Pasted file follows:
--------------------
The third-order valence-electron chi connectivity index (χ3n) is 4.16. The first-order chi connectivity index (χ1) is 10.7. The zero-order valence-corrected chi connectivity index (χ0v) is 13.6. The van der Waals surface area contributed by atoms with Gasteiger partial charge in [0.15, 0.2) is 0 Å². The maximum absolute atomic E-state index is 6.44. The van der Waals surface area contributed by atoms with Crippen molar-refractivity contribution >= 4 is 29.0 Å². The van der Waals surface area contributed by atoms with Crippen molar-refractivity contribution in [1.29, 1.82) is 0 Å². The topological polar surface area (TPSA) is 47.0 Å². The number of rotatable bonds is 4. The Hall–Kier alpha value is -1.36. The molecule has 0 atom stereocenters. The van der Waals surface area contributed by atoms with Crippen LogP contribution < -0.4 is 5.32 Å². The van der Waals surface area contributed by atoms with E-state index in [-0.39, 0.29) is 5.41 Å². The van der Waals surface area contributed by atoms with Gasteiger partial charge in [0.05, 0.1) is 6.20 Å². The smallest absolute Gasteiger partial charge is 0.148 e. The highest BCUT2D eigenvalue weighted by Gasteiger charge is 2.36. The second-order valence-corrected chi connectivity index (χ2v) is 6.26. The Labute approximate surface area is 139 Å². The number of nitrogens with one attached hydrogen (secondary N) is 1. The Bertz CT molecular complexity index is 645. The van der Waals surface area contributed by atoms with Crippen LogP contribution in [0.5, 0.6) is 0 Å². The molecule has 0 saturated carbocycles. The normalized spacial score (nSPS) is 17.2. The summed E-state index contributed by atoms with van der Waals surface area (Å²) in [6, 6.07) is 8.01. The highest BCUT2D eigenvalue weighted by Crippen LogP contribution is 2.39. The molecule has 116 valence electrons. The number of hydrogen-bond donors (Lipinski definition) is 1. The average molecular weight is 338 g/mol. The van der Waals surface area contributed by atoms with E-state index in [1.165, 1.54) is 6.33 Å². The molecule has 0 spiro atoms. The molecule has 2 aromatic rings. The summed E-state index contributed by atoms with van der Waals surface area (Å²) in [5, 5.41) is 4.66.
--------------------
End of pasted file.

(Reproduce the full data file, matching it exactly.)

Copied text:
The third-order valence-electron chi connectivity index (χ3n) is 4.16. The first-order chi connectivity index (χ1) is 10.7. The zero-order valence-corrected chi connectivity index (χ0v) is 13.6. The van der Waals surface area contributed by atoms with Gasteiger partial charge in [0.15, 0.2) is 0 Å². The maximum absolute atomic E-state index is 6.44. The van der Waals surface area contributed by atoms with Crippen molar-refractivity contribution >= 4 is 29.0 Å². The van der Waals surface area contributed by atoms with Crippen molar-refractivity contribution in [1.29, 1.82) is 0 Å². The topological polar surface area (TPSA) is 47.0 Å². The number of rotatable bonds is 4. The Hall–Kier alpha value is -1.36. The molecule has 0 atom stereocenters. The van der Waals surface area contributed by atoms with Crippen LogP contribution < -0.4 is 5.32 Å². The van der Waals surface area contributed by atoms with E-state index in [-0.39, 0.29) is 5.41 Å². The van der Waals surface area contributed by atoms with Gasteiger partial charge in [0.05, 0.1) is 6.20 Å². The smallest absolute Gasteiger partial charge is 0.148 e. The highest BCUT2D eigenvalue weighted by Gasteiger charge is 2.36. The second-order valence-corrected chi connectivity index (χ2v) is 6.26. The Labute approximate surface area is 139 Å². The number of nitrogens with one attached hydrogen (secondary N) is 1. The Bertz CT molecular complexity index is 645. The van der Waals surface area contributed by atoms with Crippen LogP contribution in [0.5, 0.6) is 0 Å². The molecule has 0 saturated carbocycles. The normalized spacial score (nSPS) is 17.2. The summed E-state index contributed by atoms with van der Waals surface area (Å²) in [6, 6.07) is 8.01. The highest BCUT2D eigenvalue weighted by Crippen LogP contribution is 2.39. The molecule has 116 valence electrons. The number of hydrogen-bond donors (Lipinski definition) is 1. The average molecular weight is 338 g/mol. The van der Waals surface area contributed by atoms with E-state index in [1.165, 1.54) is 6.33 Å². The molecule has 0 spiro atoms. The molecule has 2 aromatic rings. The summed E-state index contributed by atoms with van der Waals surface area (Å²) in [5, 5.41) is 4.66.